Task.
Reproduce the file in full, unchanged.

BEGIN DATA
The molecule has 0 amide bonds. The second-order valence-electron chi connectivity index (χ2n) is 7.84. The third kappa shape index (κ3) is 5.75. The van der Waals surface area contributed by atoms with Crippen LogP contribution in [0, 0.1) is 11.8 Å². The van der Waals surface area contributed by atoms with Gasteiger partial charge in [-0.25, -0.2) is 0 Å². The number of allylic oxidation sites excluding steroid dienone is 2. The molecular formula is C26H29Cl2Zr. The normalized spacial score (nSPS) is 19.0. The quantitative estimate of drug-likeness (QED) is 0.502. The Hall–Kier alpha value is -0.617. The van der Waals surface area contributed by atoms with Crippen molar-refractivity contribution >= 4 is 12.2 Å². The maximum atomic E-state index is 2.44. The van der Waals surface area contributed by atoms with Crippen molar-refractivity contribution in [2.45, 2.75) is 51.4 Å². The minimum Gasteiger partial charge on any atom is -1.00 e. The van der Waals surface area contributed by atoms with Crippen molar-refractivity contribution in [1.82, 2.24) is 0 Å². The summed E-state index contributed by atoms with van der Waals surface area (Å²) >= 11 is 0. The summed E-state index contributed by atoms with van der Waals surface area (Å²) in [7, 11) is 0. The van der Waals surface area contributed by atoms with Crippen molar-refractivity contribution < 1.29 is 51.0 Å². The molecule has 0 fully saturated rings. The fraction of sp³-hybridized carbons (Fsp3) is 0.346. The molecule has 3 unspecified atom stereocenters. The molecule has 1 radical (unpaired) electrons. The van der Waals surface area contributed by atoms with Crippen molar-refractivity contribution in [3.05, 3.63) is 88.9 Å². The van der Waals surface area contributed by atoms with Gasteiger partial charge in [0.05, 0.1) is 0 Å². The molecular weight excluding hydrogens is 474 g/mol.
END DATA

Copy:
The molecule has 0 amide bonds. The second-order valence-electron chi connectivity index (χ2n) is 7.84. The third kappa shape index (κ3) is 5.75. The van der Waals surface area contributed by atoms with Crippen LogP contribution in [0, 0.1) is 11.8 Å². The van der Waals surface area contributed by atoms with Gasteiger partial charge in [-0.25, -0.2) is 0 Å². The number of allylic oxidation sites excluding steroid dienone is 2. The molecular formula is C26H29Cl2Zr. The normalized spacial score (nSPS) is 19.0. The quantitative estimate of drug-likeness (QED) is 0.502. The Hall–Kier alpha value is -0.617. The van der Waals surface area contributed by atoms with Crippen molar-refractivity contribution >= 4 is 12.2 Å². The maximum atomic E-state index is 2.44. The van der Waals surface area contributed by atoms with Crippen molar-refractivity contribution in [2.45, 2.75) is 51.4 Å². The minimum Gasteiger partial charge on any atom is -1.00 e. The van der Waals surface area contributed by atoms with Crippen molar-refractivity contribution in [1.82, 2.24) is 0 Å². The summed E-state index contributed by atoms with van der Waals surface area (Å²) >= 11 is 0. The summed E-state index contributed by atoms with van der Waals surface area (Å²) in [7, 11) is 0. The van der Waals surface area contributed by atoms with Crippen molar-refractivity contribution < 1.29 is 51.0 Å². The molecule has 0 fully saturated rings. The fraction of sp³-hybridized carbons (Fsp3) is 0.346. The molecule has 3 unspecified atom stereocenters. The molecule has 1 radical (unpaired) electrons. The van der Waals surface area contributed by atoms with Crippen molar-refractivity contribution in [3.05, 3.63) is 88.9 Å². The van der Waals surface area contributed by atoms with Gasteiger partial charge in [0.05, 0.1) is 0 Å². The molecular weight excluding hydrogens is 474 g/mol.